Arches would proclaim Mamaroneck  Avenue “The Village of White Plains


“The best thing about this approach,” Hickey said enthusiastically, “is you don’t have to build anything, we already have the buildings.” He suggests attracting individual specialty stores such as Pier I (furniture), Country Curtains, The Wine Enthusiast, or gourmet stores, such as a cheese or coffee specialist, antique and collectors’ outlets to compliment the specialty stores now on the Avenue, that include, in this reporter’s opinion, The Gourmandise, Carroll-Condit Gallery, and Thompson’s Art Store.


He sees these kind of niche merchants offering a different selection of goods than found in the giant discount stores at the City Center, the Galleria, and The Westchester. He feels this can be done by the city offering incentives to landlords along Mamaroneck Avenue in a cooperative effort to lure both maverick, mainstream and upscale destinations with personality and uniqueness to create a shopping attraction different than the malls.


“They (the specialty stores) won’t come unless you ask them,” Hickey notes. “The landlords have to play a part in this, offer incentives to open a store, and the city should give investment credits, also.”


Encourage Free Parking on Weekends.


“It’s not going to connect with one just one store,” Hickey said. He feels you need to make it easier to shop the Avenue. One way to do that he says is to have free parking on weekends, or charge $1 for all day parking.


“Another thing you could do is close off  Mamaroneck Avenue weekends, creating a walking mall each weekend,” Hickey suggested.


Traffic Not Being Planned Well. Calls for Independent Studies with Teeth.


Mr. Hickey was just warming up over coffee, as he eased into another major issue: traffic.


“Even though parking revenue will go away, redirecting of parking has to be done,” Hickey said, based on his long experience with traffic patterns with the police department, says changing traffic patterns is inevitable.



“You have to take parking off Mamaroneck Avenue and Main Street and create more one-way streets,” Hickey said. “It’s a political decision to do that, and it will probably be postponed until the Mayor runs again. We have to do independent studies of traffic patterns, and not accept developer predictions. It has been my experience that people will find their own way around White Plains, (going against the predictions of the experts).”


New Revenues have to be all New Dollars. He Says.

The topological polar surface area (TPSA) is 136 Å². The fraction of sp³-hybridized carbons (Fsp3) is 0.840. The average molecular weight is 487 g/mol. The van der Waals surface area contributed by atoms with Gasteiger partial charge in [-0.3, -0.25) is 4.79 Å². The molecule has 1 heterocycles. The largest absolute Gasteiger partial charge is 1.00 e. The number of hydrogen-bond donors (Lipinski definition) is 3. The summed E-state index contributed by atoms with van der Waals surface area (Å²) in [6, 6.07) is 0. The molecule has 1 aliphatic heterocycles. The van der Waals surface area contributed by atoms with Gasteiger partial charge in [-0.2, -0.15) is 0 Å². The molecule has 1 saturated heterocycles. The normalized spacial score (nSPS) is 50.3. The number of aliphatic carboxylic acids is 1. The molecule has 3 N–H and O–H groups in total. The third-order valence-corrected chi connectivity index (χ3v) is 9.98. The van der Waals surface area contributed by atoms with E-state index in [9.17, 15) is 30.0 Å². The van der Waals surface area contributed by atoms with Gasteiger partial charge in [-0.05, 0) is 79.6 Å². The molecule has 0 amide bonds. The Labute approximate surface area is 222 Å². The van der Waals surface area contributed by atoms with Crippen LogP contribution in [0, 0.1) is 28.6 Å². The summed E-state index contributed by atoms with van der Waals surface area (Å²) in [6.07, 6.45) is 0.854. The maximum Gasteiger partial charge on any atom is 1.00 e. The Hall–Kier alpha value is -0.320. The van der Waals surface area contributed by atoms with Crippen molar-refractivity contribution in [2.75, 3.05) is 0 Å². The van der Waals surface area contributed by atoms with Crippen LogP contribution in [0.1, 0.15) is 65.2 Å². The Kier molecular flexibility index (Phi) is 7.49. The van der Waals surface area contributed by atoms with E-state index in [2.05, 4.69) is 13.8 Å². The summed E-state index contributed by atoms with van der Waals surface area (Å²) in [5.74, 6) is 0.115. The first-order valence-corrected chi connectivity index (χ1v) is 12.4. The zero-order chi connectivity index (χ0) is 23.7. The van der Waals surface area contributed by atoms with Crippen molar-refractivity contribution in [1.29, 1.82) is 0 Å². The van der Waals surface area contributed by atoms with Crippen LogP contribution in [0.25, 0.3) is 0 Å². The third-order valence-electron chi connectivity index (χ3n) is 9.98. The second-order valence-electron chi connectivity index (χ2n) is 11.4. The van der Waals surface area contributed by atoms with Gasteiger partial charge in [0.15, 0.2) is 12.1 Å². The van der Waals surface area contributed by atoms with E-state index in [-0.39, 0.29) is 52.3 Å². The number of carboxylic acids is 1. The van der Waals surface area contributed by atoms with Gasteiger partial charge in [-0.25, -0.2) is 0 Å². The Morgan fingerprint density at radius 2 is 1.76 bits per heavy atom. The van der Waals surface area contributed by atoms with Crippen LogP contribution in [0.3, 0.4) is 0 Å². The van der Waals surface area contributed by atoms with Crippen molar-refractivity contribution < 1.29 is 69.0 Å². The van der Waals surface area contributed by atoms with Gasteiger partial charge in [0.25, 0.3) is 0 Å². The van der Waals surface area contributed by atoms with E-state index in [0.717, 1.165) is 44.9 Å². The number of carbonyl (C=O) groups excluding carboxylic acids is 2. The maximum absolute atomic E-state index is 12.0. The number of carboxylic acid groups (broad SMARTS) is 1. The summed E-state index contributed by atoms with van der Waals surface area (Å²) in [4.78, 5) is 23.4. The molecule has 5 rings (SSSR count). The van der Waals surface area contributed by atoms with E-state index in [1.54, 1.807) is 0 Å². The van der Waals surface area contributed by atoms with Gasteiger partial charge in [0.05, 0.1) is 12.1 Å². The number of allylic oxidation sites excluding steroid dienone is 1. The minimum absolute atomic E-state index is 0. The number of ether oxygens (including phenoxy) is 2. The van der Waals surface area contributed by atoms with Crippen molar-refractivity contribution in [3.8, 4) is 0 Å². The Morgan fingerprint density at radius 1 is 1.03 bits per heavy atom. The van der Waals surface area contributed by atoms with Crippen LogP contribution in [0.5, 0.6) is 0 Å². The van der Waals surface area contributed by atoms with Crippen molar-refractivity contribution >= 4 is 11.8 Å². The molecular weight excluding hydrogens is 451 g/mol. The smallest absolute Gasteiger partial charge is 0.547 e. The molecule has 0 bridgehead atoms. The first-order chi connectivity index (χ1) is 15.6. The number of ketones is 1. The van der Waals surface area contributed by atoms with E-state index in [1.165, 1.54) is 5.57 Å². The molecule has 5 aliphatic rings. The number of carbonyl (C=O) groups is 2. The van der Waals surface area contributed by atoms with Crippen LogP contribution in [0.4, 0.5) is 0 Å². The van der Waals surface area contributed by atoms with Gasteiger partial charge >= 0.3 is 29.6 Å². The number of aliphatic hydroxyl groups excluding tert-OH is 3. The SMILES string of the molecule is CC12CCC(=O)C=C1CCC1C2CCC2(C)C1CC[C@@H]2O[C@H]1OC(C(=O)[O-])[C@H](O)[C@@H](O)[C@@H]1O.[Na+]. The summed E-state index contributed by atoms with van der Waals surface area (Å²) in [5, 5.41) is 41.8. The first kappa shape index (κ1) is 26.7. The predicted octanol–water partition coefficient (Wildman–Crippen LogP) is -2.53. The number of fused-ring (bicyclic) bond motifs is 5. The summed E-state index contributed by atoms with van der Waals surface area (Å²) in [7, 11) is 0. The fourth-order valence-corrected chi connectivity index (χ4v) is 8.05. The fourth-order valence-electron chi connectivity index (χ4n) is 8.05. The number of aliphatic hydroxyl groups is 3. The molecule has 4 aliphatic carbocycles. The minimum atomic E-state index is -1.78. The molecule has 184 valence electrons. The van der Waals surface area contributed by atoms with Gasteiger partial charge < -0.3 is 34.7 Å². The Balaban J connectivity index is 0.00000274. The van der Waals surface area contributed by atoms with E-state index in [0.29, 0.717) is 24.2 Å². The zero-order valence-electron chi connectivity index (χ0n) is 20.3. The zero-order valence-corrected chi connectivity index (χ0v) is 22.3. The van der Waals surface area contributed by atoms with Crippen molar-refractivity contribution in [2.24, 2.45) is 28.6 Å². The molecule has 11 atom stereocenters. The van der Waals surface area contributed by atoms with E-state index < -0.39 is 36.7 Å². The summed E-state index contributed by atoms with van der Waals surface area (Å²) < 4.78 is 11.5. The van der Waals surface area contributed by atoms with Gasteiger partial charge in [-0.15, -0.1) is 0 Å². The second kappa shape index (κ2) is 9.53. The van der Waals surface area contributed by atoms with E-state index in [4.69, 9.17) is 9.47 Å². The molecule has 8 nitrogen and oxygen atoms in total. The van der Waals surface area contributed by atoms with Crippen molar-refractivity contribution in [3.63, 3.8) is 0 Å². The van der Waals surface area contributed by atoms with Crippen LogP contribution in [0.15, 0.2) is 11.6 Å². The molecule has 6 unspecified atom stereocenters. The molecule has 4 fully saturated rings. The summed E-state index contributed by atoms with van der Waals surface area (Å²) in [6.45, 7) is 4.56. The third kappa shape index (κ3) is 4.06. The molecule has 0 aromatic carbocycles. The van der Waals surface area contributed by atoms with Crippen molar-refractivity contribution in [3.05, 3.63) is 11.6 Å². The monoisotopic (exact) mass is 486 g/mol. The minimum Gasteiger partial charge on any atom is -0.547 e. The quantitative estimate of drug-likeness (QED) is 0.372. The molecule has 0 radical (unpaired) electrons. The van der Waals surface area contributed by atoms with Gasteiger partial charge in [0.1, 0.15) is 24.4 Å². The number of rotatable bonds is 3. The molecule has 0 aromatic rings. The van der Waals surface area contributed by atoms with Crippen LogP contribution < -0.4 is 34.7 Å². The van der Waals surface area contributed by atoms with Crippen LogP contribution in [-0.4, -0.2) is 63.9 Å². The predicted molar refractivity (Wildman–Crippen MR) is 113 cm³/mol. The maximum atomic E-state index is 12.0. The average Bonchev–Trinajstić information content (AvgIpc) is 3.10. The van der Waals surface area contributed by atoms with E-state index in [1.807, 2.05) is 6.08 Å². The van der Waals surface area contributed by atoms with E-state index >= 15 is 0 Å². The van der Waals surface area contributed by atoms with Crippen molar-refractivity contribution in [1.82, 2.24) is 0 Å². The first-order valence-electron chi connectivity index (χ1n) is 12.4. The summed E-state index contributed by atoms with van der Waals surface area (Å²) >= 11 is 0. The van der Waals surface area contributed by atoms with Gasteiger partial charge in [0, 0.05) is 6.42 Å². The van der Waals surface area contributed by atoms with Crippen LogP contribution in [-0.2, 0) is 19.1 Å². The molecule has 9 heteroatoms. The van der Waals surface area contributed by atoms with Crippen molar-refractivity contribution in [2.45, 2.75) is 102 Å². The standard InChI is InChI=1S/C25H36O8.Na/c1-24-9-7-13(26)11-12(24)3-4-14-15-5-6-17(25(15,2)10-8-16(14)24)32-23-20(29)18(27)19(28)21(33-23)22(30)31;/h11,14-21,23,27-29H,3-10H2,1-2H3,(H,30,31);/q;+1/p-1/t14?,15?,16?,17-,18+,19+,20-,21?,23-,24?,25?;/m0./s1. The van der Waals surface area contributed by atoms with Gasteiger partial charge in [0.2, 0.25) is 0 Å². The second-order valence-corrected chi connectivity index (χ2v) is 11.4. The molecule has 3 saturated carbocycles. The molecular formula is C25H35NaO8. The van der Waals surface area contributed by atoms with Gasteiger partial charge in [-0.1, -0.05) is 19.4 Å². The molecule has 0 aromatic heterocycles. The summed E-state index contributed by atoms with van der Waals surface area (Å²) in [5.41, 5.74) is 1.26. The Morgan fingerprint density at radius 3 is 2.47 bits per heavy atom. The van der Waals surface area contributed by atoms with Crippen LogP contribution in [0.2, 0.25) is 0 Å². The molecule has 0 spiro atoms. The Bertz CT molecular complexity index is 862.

Hickey said “I’m not against smart development, I’m against desperate development. Desperate Development is building before we have a plan. Two towers have grown into four towers. They (the council) all want to have their legacy. But, no one will take the blame if something goes wrong.”


Hickey is troubled that the $50 Million revenues predicted for the City Center are being heavily counted on to keep the city solvent over the coming years. White Plains only collects 2% of that which works out to only $1 million more a year. He says that the $50 Million handle also has to be totally new dollars, and does not take into effect how much revenue the City Center stores will draw from other malls and retailers in town. He notes that there is no sales tax on theatre tickets, but notes the city will get sales tax on concessions.


City has run out of  margin, Hickey says.


Mr. Hickey is fiscally conservative. He blames the council for allowing gimmick financing to feed development that has raided the city’s financial reserves to handle fiscal setbacks.


Hickey criticizes the city for borrowing the $23 Million for the new parking garage. He sees a property tax increase: “Unless they start watching, property taxes are going up.”


City Must Cut from Within.


Hickey said his long experience in the police department taught him the necessity of managing departments efficiently.  He points out the police department is 40% of the city budget. He said he and Commissioner John Dolce worked very hard to keep budgets within line: “Each manager was responsible to cut costs without cutting services. You created a synergy between departments.”


He pointed out that when he left the Department of Public Safety was at $33 Million for 2001-02  and the 2003-04  Public Safety Budget is now at $40.8 Million. Hickey said this was not a criticism of the new management of the department, noting the changes to the department to be prepared for terrorism and the growing city.


He blamed the badge drain, now officially declared ended, on the department being the lowest paid in the county at the time. He said he corrected this by working out a workweek restructuring that gave White Plains police more vacation time, by varying their workweek, equalizing their pay structure with the rest of the county.


He did say though that all city departments had to view budgets with a watchful eye: “The first thing a bad manager does is say I need more money and more manpower. A manager’s job is to give the best service for the least amount of money.  I’m not going to rubber stamp every budget that’s put it, if I’m on the Council.”


Hickey Studies Efficiencies for a Living.


Hickey is uniquely qualified to eyeball budgets, of all the candidates with the exception of Robert Greer, who has been on the city budget committee for over ten years, Hickey analyzes budget management on a free lance basis for the New York State Division of Criminal Justice Services, specializing in management studies.


“The city has to start combining departments, such as bringing the Planning Department and Building Department together, combining Traffic and Public Works. You would have to look at the departments. A city should be run like a company,” he stressed.


He said he fully expected a property tax increase for next year, and said that if there is not one, it would be because Mayor Delfino is up for election in 2005, with higher fees charged for city services.


“Like a Kid in a Candy Store”